TYLER SOUTHEASTERN RAILWAY
TYLER SOUTHEASTERN RAILWAY. The Tyler Southeastern Railway Company was chartered on January 12, 1891, to acquire and operate the Kansas and Gulf Short Line Railroad Company, which had been sold under foreclosure. The capital stock was $1,000,000, and the principal office was Tyler. Members of the first board of directors were Louis Fitzgerald, Victor Morowitz, and C. McKim, all of New York City; Willard Fisher and Frederick N. Read, both of Dallas; A. H. Swanson of Corsicana; and T. F. Murchison. The Tyler Southeastern acquired a ninety-mile-long narrow gauge railroad between Tyler and Lufkin, which it converted to standard gauge on September 1, 1895. In that year the company owned eight locomotives and 198 cars and reported passenger earnings of $38,000 and freight earnings of $86,000. On July 1, 1899, operations of the Tyler Southeastern were assumed by the St. Louis Southwestern Railway Company of Texas, which merged the company on October 6, 1899.
Image Use Disclaimer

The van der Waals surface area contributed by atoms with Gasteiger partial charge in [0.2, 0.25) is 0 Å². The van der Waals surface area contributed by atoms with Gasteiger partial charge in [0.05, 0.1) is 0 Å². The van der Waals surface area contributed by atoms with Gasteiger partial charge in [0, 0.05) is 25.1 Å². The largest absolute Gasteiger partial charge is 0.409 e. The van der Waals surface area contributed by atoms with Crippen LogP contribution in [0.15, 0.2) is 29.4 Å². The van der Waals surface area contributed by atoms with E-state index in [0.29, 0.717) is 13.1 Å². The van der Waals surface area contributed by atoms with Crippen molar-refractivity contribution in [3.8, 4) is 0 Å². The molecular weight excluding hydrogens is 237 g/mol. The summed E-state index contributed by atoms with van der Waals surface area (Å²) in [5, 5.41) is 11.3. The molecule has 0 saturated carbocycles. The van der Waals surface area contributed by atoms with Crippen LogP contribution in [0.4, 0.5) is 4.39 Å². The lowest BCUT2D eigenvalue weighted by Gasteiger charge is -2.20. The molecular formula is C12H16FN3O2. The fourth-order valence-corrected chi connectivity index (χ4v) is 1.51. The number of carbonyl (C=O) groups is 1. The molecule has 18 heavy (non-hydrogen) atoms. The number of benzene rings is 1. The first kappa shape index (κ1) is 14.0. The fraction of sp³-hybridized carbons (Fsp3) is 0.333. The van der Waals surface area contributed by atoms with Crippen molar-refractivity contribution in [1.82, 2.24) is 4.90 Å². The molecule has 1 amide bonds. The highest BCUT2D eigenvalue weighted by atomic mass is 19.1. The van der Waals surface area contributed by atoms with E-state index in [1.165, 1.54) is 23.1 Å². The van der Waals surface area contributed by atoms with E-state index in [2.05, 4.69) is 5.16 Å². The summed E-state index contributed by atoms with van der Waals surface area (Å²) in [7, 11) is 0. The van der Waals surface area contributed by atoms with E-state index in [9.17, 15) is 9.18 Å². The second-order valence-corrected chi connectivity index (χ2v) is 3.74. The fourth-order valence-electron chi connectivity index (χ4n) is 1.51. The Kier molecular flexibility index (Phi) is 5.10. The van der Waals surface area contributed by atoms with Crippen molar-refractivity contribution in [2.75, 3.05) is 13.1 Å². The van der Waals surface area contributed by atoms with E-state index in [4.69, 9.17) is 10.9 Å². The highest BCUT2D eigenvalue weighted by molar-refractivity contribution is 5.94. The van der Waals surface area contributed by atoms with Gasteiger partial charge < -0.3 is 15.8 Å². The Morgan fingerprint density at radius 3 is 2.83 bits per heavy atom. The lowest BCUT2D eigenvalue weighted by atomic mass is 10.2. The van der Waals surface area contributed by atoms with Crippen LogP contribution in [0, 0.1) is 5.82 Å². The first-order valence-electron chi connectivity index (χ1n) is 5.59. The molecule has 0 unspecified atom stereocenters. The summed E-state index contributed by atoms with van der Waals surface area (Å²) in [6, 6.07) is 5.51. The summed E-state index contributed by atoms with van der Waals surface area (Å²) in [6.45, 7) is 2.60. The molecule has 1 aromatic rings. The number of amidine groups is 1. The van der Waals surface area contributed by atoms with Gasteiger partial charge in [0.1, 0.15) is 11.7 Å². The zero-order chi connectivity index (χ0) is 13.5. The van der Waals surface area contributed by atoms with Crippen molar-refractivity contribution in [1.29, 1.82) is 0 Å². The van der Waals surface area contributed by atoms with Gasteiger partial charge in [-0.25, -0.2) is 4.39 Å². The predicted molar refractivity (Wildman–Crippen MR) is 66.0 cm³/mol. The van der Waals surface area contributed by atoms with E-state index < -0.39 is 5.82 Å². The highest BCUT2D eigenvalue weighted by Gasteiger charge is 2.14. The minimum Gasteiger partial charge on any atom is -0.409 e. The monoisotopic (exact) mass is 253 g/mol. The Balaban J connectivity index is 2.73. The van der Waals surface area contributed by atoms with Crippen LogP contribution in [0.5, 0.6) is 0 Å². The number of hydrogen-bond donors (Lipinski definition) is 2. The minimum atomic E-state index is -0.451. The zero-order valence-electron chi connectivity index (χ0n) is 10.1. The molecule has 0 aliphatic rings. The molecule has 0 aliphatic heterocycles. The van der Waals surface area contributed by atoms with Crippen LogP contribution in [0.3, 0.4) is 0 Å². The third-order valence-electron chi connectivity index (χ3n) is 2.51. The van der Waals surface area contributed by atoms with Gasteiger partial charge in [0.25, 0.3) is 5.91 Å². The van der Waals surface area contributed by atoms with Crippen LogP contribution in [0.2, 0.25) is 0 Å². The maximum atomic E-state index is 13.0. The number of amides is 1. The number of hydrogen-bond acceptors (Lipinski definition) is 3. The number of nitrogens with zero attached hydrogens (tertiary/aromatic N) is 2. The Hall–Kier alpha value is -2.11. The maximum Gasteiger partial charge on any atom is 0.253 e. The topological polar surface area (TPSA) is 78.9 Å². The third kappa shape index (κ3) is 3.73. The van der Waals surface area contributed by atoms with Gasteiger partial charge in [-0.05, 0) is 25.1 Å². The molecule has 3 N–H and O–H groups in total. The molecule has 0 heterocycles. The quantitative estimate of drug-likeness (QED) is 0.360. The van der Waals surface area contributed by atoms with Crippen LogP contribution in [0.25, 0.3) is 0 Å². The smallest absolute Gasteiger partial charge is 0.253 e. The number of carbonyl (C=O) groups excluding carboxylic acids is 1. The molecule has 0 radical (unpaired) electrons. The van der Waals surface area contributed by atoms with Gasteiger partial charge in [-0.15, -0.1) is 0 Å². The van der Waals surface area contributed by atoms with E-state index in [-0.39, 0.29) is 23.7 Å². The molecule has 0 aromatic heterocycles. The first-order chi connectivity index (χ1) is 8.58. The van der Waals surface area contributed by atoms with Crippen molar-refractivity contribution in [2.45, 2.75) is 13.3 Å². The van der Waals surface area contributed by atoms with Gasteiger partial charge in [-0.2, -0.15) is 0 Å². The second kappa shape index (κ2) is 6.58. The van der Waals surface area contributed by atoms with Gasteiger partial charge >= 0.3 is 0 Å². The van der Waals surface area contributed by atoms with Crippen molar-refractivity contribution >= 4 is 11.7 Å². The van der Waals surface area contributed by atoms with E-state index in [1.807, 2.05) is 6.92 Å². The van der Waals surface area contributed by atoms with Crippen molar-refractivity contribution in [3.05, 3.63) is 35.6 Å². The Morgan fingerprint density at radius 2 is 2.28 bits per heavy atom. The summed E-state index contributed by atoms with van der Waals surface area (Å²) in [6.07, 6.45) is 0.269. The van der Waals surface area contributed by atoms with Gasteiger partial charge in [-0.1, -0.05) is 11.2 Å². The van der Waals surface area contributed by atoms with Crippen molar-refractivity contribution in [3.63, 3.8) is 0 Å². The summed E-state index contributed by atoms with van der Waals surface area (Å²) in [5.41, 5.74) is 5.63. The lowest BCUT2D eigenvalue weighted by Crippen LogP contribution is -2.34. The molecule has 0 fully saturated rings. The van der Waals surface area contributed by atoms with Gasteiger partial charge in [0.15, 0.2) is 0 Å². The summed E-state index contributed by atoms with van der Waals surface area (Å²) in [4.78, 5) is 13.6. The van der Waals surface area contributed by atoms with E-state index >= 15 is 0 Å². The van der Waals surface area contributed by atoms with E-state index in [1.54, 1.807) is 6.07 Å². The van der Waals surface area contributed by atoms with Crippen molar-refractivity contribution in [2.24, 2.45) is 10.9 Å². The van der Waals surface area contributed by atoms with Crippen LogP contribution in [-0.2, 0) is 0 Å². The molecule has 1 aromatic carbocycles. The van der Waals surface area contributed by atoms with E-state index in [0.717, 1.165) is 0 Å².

All copyrighted materials included within the Handbook of Texas Online are in accordance with Title 17 U.S.C. Section 107 related to Copyright and “Fair Use” for Non-Profit educational institutions, which permits the Texas State Historical Association (TSHA), to utilize copyrighted materials to further scholarship, education, and inform the public. The TSHA makes every effort to conform to the principles of fair use and to comply with copyright law.
For more information go to: http://www.law.cornell.edu/uscode/17/107.shtml
If you wish to use copyrighted material from this site for purposes of your own that go beyond fair use, you must obtain permission from the copyright owner.
The following, adapted from the Chicago Manual of Style, 15th edition, is the preferred citation for this article.Nancy Beck Young, "TYLER SOUTHEASTERN RAILWAY," Handbook of Texas Online (http://www.tshaonline.org/handbook/online/articles/eqt33), accessed February 05, 2016. Uploaded on June 15, 2010. Published by the Texas State Historical Association.
Get Texas history everyday,
with day by day
Each day's email tells a little bit more of the story of Texas and links to our collection of more than 27,000 articles